Crookers: The Melange Of Hip Hop And House

Italian beat mongers Crookers have been rather busy of late…

Italian beat mongers Crookers have been rather busy of late. In the days counting down to the release of their debut album ‘Tons of Friends’, which includes an A-Z of the musically inclined (think Kelis, Miike Snow and Roisin Murphy) the duo have been all over Europe and back undergoing the almighty Q&As. Originating from the North of Italy, Phra and Bot have been tweeking nobs, editing cuts and the like since 2003 but in 2008 their collaboration, Day ‘N’ Nite, with little known rapper Kid Cudi exploded into another hemisphere… sans its creators. There they were standing on the sidelines watching with bewilderment as its success mirrored something of a Frankenstein; a creature of which they were no longer in control of or benefiting from. They made not a penny. Not bothered by the irony of it all Crookers busied themselves with excessive touring and as in-game radio DJs on Playstation’s Grand Theft Auto: The Ballad of Gay Tony. The ball of momentum had finally got the attention it so rightly deserved. Luckily for fans Phra and Bot decided it was enough to warrant something of epic proportions; the debut album. So they started making some calls; orchestrating collaborations left right and centre, sometimes making the journey and sometimes welcoming the musical guests into their own homes. Crookers may be synonymous with many genres, from Blog house, Figet, Progressive to Electroclash; indeed they’ve been called a lot of things yet they have never fell to complacency. The Italian Hip Hop scene may have witnessed the making of beat mavericks Phra and Bot but it is the rest of the world that can lay claim to welcoming Crookers; the melange of hip hop and house.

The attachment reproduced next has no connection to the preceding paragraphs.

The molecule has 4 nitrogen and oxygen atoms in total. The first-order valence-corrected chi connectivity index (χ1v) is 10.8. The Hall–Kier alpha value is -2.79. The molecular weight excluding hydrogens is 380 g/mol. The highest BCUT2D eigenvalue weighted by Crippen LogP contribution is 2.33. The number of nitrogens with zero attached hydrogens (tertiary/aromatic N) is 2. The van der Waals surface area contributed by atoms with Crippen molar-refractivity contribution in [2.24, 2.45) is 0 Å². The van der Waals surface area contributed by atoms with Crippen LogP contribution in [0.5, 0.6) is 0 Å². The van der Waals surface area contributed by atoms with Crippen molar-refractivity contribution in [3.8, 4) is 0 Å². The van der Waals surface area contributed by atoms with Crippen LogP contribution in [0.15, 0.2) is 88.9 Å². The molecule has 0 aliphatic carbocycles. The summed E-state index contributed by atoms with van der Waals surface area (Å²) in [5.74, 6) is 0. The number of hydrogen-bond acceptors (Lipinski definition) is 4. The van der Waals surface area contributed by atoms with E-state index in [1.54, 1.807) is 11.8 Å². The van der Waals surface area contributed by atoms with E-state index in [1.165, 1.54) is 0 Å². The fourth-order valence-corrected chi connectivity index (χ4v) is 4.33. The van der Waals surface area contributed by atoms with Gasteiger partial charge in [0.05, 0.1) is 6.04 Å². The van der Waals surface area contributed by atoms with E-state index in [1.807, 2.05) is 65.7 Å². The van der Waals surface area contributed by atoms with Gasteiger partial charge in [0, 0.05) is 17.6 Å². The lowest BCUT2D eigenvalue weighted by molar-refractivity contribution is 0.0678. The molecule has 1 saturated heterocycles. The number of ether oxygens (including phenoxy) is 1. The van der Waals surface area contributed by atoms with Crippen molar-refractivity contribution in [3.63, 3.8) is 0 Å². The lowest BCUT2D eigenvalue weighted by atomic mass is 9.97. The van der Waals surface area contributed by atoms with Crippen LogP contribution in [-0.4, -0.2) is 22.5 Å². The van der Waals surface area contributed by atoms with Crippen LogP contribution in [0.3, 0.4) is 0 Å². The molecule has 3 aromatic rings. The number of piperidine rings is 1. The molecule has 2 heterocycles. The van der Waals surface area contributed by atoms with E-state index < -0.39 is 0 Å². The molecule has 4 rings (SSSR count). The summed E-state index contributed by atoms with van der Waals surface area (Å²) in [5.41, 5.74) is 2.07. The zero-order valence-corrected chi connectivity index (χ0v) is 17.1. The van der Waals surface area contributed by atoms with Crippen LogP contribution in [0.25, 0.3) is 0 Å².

You don’t have to tell me all your secrets, but you can. When you were younger did either of you learn the guitar?
Phra:
Yes I learnt the piano and the guitar.
Bot: I learnt the electric guitar.

So very different to what you do now?
Bot:
Yes but it helped because I went through different phases of listening to different music.

Now you don’t use any instruments in the production of your music.
Phra:
Maybe just the keyboard.

The computer keyboard?
Phra:
(Laughs) Yes. But I just brought a drum.

Nice. Are you going to incorporate that into your music?
Phra:
No I have to learn how to play first.

And you’re both from Milan, Italy?
Phra:
Wrong.

Completely incorrect?
Phra:
Bot is originally from Milan and I am from this little lake North of Italy.

And where are you both based now?
Bot:
I live in London now.
Phra: I still live in Italy in the mountains.

Traditionally Italians are quite family orientated.
Bot:
Oh yeah.

How does your mother feel about you living in London?
Bot:
Well actually before moving to London I was like the perfect Italian cliché because I was still living with my mother.

Do your parents understand what you do?
Phra:
Now they kind of do especially because I’m not rushing at the end of the month to pay my rent…

So you’re more financially stable?
Phra:
Ah, kinda…

Explain to me the Italian hip hop scene.
Phra:
There’s no scene anymore.

What about when you were younger. Did it influence your music?
Phra:
Yeah. I started DJing and was an MC with an Italian hip hop band. But at that time it was good because there were a lot of different bands that were friends. Then something went really wrong.

You had a fight?
Phra:
No more like some people were being true and some were being fake.

Oh so politics.
Phra:
Yes. So bam. Everything crashed. No more girls just angry people.

Well once the girls are gone. What’s the point? You have to move on and find more girls.
Phra:
(Laughs) Exactly.

Your album Tons of Friends features so many artists. How long did it take to create?